Elegant Universe: Superstrings, Hidden Dimensions, and the Quest
Ultimate Theory by Brian Greene
In order to get a sense of the ‘evolution’ of string theory, I chose to read the
first edition of the ‘The Elegant Universe’ for which a later edition, with a
new preface and epilogue which updates over a decade of theorisation, is
available. Greene has long been described as the best expositor of string theory
and this, his first book, has also been lauded as one of the better primers in
cosmology. This earlier edition does not disappoint on either account.
The early chapters give as good an account of the special and general theories of relativities, and their implications, as you’ll get. Quantum theory is cherry-picked for relevant aspects. Then it moves on to the development of string, brane and super-symmetry theory and the accompanying mathematical concepts of Calabi-Yau shapes. I would contend that, unless of course they are already grounded in string theory fundamentals, it is pretty much impossible for a reader to gain any more than an overview and feel for string theory from this kind of narrative based description. The strength of Greene’s book is that this overview is sufficiently complete and lucid that the reader can launch her or his own investigation. The further reading is good, if now a little dated, and the index, notes and glossary are fine. I now feel in a position to read both Greene’s later books and the work of string theories critics, such as Krauss, Smolin and Woit, to name a few of many.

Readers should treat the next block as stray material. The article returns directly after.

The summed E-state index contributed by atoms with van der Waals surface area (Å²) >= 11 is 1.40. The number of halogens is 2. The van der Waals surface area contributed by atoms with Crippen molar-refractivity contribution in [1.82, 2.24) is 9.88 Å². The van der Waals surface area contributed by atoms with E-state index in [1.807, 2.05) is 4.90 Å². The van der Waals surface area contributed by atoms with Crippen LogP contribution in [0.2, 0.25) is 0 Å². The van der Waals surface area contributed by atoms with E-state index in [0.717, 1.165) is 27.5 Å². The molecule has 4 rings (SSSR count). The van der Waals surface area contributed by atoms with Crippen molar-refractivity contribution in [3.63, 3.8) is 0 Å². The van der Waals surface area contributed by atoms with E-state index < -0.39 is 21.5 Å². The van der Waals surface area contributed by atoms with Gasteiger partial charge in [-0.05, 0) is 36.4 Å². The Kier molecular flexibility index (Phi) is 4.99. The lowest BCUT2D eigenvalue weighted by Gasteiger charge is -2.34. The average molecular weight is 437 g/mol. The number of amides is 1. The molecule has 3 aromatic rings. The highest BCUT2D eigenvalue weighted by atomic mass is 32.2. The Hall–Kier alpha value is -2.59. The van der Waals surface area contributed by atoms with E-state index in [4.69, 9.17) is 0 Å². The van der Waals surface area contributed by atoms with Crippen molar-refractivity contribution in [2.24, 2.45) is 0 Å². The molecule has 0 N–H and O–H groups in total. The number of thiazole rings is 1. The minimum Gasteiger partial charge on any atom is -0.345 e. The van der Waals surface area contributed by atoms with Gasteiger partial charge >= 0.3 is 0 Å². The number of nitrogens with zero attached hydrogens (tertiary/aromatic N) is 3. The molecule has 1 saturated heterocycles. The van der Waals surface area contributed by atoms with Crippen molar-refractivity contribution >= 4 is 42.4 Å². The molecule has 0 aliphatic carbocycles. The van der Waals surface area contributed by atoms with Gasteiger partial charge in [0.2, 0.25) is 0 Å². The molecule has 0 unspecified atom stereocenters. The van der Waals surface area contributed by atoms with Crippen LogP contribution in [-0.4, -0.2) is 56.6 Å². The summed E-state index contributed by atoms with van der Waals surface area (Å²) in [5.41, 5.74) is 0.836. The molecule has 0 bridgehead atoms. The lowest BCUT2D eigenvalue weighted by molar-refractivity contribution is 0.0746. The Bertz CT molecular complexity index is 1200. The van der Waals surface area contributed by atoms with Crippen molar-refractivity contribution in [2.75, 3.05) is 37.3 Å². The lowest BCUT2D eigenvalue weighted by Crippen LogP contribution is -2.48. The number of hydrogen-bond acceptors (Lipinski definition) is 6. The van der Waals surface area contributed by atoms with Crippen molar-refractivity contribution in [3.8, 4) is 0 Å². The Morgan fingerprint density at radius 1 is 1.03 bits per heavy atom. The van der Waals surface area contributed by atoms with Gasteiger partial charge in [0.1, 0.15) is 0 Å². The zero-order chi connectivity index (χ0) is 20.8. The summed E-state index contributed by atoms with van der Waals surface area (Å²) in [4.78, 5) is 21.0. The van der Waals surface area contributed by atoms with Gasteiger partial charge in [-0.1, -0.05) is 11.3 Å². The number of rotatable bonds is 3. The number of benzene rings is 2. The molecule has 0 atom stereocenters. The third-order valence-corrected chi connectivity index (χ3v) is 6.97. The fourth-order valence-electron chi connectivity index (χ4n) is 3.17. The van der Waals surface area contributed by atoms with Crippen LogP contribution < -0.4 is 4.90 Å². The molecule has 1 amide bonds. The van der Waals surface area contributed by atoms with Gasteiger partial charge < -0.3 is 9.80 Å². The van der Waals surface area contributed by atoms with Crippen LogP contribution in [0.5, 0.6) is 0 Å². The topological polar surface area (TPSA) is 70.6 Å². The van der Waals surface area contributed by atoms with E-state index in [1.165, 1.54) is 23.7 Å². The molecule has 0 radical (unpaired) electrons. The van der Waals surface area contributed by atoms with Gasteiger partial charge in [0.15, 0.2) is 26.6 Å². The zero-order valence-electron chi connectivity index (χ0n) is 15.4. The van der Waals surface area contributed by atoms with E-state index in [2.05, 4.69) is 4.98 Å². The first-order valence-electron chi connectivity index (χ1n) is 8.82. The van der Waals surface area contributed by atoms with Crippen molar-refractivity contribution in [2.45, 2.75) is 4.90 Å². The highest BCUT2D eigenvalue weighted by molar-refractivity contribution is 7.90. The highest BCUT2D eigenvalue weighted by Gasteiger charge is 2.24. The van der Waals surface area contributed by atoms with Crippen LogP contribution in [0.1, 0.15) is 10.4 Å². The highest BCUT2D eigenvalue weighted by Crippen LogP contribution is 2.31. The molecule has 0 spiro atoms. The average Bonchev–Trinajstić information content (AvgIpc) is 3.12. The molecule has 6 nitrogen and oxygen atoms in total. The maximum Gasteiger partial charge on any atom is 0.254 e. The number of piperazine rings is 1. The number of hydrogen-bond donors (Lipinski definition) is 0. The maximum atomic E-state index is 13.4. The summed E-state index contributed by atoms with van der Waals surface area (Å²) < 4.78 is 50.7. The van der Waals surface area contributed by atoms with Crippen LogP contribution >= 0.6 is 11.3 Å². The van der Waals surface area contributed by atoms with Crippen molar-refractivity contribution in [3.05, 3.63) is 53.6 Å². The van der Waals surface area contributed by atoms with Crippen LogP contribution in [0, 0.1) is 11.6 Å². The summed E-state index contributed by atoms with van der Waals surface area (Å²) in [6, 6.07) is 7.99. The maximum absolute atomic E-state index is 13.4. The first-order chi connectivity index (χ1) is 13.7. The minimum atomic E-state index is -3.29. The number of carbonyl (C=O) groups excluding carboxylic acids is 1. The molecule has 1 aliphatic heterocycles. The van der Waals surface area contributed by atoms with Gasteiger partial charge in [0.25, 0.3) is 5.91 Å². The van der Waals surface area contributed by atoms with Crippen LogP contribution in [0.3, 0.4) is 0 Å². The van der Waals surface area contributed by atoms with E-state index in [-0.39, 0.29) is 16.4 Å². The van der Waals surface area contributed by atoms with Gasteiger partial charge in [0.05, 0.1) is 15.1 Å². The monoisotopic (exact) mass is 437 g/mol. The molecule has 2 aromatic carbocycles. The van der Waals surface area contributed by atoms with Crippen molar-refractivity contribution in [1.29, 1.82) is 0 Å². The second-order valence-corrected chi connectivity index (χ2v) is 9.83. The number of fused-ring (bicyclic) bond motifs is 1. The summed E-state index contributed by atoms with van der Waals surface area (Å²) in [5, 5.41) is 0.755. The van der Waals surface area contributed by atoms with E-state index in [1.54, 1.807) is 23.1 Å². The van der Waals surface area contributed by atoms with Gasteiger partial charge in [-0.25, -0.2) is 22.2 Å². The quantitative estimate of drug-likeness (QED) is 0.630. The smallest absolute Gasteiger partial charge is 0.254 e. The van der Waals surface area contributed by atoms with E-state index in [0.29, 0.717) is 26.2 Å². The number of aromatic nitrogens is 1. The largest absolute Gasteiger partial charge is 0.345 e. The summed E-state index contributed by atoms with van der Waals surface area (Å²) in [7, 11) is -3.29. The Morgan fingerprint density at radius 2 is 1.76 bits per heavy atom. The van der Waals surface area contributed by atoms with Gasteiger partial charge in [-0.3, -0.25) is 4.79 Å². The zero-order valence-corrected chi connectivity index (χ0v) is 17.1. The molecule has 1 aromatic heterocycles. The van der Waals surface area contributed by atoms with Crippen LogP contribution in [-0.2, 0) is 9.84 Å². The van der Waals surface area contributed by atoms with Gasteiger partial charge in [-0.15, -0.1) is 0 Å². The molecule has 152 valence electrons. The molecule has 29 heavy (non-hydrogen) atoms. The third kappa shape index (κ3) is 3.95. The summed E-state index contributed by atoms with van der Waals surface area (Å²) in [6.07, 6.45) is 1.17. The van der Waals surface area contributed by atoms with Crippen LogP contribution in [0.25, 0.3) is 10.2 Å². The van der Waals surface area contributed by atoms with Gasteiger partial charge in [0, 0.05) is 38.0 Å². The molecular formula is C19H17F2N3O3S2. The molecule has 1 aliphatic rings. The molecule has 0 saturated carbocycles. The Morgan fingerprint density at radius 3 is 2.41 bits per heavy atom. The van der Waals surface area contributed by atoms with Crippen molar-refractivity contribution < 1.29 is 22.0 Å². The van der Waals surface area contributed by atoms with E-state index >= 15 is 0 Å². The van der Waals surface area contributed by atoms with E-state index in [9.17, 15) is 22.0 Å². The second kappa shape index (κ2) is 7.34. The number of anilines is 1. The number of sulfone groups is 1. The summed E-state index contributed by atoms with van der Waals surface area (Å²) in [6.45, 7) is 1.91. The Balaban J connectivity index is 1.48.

frequent reference in the Notes to the “expert reader” may grate as a short cut
precluding more fulsome explanation. I will defend Greene’s need to the need to
‘sing to the choir’ as important in order to put his explanations into
perspective. The narrative he employs, partly explicatory and partly historical,
makes ‘The Elegant Universe’ one of the best popular science books ever. A
review would not be complete without noting some of the fine writing in this
book, whether it be a timeless quote from Laplace describing determinism or some
of Greene’s own vision on reaching for the stars in the final chapter.